Speaker of the House Paul Ryan (R – Wisconsin) participated in a town hall on April 27, where he objected to the idea of mass deportation and supported the opportunity for undocumented immigrants to “get right with the law” and earn legal status. Ryan’s opinion is consistent with those of a majority of Americans. A new report by the Public Religion Research Institute states that a majority of Americans have a favorable view of immigrants in the U.S. and six in ten support a pathway to citizenship for undocumented immigrants who meet certain requirements. The report also notes that public support for a pathway to citizenship for undocumented immigrants has remained steady at around 62% throughout 2015, while an additional 15% support legal residency without citizenship. Among Republican voters, 52% support a pathway to earned citizenship for undocumented immigrants, compared to 30% who support identifying and deporting the 11 million-person undocumented population.
Actions of the Department of Homeland Security (DHS)
The Department of Homeland Security (DHS) made numerous arrests in April. Authorities with Immigration and Customs Enforcement (ICE) arrested 1,133 people during a nation-wide, five-week operation called Project Shadowfire. Officials characterized the operation as part of an enforcement campaign against illicit gangs known for trafficking guns, drugs and people across the United States border. The majority of the individuals arrested were American nationals, but about 240 people were natives of countries in Latin America, Europe, Asia and the Caribbean. Of those, more than 130 were accused of immigration violations.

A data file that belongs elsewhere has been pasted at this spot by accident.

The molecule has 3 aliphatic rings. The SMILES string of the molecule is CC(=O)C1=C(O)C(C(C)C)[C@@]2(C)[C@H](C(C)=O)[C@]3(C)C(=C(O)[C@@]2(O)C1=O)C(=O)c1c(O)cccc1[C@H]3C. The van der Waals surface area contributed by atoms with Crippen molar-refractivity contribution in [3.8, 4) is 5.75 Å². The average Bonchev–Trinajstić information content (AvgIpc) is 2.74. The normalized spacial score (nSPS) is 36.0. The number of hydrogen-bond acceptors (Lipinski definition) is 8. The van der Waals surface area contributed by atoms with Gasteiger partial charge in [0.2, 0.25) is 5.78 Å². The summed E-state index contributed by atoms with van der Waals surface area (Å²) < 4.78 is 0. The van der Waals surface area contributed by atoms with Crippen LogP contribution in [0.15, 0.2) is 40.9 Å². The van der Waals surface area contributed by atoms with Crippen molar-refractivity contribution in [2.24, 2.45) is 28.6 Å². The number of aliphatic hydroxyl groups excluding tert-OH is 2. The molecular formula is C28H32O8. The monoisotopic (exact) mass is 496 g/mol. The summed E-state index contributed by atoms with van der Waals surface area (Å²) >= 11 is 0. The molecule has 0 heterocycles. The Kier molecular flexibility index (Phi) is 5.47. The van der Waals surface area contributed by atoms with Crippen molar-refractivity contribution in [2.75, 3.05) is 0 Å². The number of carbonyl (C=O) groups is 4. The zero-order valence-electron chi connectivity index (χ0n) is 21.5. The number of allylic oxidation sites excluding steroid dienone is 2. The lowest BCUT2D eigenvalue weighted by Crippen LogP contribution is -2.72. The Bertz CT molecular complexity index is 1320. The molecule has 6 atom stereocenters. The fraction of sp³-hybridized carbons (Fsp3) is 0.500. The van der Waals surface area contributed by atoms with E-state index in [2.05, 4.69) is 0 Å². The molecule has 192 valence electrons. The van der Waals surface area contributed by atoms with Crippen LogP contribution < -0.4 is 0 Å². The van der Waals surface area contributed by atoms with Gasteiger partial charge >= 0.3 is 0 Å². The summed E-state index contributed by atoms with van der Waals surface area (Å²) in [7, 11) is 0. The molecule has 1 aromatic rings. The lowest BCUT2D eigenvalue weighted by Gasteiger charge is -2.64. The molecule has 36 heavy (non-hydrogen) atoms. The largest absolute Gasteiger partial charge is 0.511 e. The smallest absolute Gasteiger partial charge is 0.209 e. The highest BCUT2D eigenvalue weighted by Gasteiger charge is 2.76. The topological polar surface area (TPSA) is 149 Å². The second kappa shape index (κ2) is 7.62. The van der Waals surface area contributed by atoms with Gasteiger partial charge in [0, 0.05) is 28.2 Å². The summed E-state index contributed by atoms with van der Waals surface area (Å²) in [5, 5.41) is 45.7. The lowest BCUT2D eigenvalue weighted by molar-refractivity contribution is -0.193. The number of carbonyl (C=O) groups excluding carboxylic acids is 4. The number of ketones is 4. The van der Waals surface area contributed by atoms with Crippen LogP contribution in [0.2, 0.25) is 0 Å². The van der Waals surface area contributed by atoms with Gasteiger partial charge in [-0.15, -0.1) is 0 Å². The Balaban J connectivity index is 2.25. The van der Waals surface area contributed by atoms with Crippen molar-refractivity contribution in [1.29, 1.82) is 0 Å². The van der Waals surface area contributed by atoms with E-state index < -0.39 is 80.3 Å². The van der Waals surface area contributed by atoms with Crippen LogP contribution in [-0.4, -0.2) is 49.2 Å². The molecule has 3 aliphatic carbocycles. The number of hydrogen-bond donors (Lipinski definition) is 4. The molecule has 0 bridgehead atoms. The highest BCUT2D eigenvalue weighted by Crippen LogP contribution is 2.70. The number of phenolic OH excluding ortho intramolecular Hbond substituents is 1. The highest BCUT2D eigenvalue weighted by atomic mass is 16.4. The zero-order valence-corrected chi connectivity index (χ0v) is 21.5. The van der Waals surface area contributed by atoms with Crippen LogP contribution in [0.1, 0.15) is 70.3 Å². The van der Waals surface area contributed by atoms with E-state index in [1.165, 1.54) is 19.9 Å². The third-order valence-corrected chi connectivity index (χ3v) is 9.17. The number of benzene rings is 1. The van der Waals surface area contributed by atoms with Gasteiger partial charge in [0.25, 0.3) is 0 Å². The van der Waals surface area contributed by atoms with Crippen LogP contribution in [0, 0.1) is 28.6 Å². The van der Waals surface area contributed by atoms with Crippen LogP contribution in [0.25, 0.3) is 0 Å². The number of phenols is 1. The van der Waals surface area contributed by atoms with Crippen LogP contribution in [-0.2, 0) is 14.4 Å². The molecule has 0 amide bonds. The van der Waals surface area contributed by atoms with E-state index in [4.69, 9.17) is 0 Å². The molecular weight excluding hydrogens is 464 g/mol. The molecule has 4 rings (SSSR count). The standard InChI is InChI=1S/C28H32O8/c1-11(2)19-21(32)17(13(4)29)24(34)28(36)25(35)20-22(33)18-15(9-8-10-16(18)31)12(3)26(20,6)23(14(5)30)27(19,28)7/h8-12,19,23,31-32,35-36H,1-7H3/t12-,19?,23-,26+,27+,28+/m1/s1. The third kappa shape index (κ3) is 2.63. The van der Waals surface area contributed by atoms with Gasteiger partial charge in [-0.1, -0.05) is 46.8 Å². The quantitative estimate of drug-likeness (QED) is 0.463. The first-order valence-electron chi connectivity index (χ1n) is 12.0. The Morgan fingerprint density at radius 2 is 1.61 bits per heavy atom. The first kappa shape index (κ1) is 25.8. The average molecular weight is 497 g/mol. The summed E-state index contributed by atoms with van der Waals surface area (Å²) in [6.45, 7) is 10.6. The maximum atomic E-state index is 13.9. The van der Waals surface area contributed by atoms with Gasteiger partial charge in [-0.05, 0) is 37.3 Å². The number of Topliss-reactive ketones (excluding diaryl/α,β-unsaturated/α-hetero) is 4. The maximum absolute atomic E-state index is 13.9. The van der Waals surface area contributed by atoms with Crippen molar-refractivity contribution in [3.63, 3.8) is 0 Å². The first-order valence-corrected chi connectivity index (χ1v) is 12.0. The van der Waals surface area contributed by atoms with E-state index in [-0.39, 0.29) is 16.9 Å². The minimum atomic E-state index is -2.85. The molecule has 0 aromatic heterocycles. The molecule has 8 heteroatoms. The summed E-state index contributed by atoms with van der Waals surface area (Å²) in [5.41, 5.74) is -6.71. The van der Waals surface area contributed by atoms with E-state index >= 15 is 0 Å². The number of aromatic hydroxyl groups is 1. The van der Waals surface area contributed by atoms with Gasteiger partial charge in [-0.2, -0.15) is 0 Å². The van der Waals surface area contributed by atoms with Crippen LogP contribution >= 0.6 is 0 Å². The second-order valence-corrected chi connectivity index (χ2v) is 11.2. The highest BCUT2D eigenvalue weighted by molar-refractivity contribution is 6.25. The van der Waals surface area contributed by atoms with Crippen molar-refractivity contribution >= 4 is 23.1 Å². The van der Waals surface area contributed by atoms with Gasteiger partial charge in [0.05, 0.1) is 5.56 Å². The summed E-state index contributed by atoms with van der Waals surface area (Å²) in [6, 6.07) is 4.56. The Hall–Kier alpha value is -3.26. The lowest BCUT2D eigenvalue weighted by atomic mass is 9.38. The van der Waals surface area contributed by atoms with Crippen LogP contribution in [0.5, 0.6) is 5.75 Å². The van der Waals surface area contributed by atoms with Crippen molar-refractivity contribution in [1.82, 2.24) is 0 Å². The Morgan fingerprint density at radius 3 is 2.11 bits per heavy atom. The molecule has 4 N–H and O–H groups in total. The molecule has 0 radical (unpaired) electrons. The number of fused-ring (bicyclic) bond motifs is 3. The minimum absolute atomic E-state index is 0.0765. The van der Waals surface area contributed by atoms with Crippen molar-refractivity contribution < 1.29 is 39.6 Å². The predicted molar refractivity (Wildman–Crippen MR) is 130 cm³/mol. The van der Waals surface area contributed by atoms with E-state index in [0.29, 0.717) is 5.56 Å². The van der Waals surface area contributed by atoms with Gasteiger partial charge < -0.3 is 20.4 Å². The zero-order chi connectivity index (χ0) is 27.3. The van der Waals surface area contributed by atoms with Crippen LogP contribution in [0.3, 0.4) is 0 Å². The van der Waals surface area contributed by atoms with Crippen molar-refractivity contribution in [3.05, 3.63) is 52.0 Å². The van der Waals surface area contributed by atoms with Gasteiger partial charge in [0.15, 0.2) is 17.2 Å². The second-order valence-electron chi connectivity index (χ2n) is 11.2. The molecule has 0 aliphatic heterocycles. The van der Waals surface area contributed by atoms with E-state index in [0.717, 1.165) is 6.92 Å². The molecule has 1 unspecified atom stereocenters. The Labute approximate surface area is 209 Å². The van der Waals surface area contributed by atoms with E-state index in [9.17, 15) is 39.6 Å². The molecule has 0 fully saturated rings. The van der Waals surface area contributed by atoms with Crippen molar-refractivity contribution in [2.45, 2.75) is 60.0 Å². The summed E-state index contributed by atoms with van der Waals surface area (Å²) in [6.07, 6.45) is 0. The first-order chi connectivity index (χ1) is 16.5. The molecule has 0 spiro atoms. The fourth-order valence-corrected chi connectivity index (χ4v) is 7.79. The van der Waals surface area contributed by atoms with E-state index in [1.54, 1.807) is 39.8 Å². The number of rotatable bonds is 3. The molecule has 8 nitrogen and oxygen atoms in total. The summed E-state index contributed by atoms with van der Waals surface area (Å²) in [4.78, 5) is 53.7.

Also, DHS received many complaints in April. For example, DHS received a complaint from civil and immigrant rights organizations on April 6 claiming that U.S. Border Patrol agents along the southwest border took the personal belongings of undocumented immigrants before deporting them to Mexico. The complaint alleges that 26 immigrants suspected of being in the country without authorization were returned to Mexico without their belongings. In one case, agents allegedly seized and did not return $400 from a 23-year-old woman after detaining her near a land port-of-entry in El Paso, Texas. Other belongings seized by agents included wedding rings, glasses and identification papers, including documents needed to travel and work in Mexico. DHS said that it will investigate the complaint and that it has a policy of protecting detainees’ property and returning their belongings when they are deported. DHS officials were further accused, as two undocumented immigrants in Georgia’s Stewart Detention Center are refusing food in a protest against their prolonged detention.
An attorney with U.S. Immigration and Customs Enforcement (ICE) was sentenced to 30 days in jail on April 20 for forging a document to make Ignacio Lanuza ineligible to have his removal proceedings cancelled. Lanuza, a Mexican immigrant in the United States, was stopped by an ICE officer in 2008 and put in removal proceedings. Lanuza was eligible to contest his deportation because he had been living in the United States for over 10 years, showed good moral character and had a family made up of U.S. citizens. Evidence suggests that even though DHS was aware of the allegations of this employee’s misconduct, they did not investigate the allegations for almost two years.